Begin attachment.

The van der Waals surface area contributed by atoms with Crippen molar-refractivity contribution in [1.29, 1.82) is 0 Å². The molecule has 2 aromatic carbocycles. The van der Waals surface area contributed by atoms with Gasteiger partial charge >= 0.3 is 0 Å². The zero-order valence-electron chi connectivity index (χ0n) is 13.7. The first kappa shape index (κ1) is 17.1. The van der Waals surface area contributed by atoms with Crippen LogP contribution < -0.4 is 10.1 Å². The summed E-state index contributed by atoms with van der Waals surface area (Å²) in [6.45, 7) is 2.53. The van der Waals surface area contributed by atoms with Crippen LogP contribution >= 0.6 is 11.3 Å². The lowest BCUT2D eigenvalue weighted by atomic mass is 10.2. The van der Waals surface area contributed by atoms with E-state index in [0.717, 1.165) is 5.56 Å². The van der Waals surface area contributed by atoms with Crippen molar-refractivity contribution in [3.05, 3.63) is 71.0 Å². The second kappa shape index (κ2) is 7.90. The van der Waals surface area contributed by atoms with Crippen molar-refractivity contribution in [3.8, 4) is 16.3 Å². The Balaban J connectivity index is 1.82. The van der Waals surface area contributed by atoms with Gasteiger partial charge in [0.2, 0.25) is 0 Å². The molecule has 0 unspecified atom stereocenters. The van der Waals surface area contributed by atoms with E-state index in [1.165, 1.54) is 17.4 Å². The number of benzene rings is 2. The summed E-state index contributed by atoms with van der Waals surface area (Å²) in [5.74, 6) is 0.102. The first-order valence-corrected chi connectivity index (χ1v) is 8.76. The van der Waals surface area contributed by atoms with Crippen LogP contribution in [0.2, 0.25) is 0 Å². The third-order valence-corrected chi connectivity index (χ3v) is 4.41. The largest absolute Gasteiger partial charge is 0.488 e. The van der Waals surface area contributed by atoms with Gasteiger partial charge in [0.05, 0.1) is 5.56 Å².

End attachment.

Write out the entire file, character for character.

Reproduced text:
The van der Waals surface area contributed by atoms with Crippen molar-refractivity contribution in [1.29, 1.82) is 0 Å². The molecule has 2 aromatic carbocycles. The van der Waals surface area contributed by atoms with Gasteiger partial charge >= 0.3 is 0 Å². The zero-order valence-electron chi connectivity index (χ0n) is 13.7. The first kappa shape index (κ1) is 17.1. The van der Waals surface area contributed by atoms with Crippen LogP contribution < -0.4 is 10.1 Å². The summed E-state index contributed by atoms with van der Waals surface area (Å²) in [6.45, 7) is 2.53. The van der Waals surface area contributed by atoms with Crippen LogP contribution >= 0.6 is 11.3 Å². The lowest BCUT2D eigenvalue weighted by atomic mass is 10.2. The van der Waals surface area contributed by atoms with E-state index in [0.717, 1.165) is 5.56 Å². The van der Waals surface area contributed by atoms with Crippen molar-refractivity contribution in [3.05, 3.63) is 71.0 Å². The second kappa shape index (κ2) is 7.90. The van der Waals surface area contributed by atoms with Crippen molar-refractivity contribution in [3.8, 4) is 16.3 Å². The Balaban J connectivity index is 1.82. The van der Waals surface area contributed by atoms with Gasteiger partial charge in [0.2, 0.25) is 0 Å². The molecule has 0 unspecified atom stereocenters. The van der Waals surface area contributed by atoms with E-state index in [1.165, 1.54) is 17.4 Å². The number of benzene rings is 2. The summed E-state index contributed by atoms with van der Waals surface area (Å²) in [5.74, 6) is 0.102. The first-order valence-corrected chi connectivity index (χ1v) is 8.76. The van der Waals surface area contributed by atoms with Crippen LogP contribution in [0.2, 0.25) is 0 Å². The third-order valence-corrected chi connectivity index (χ3v) is 4.41. The largest absolute Gasteiger partial charge is 0.488 e. The van der Waals surface area contributed by atoms with Gasteiger partial charge in [0.05, 0.1) is 5.56 Å².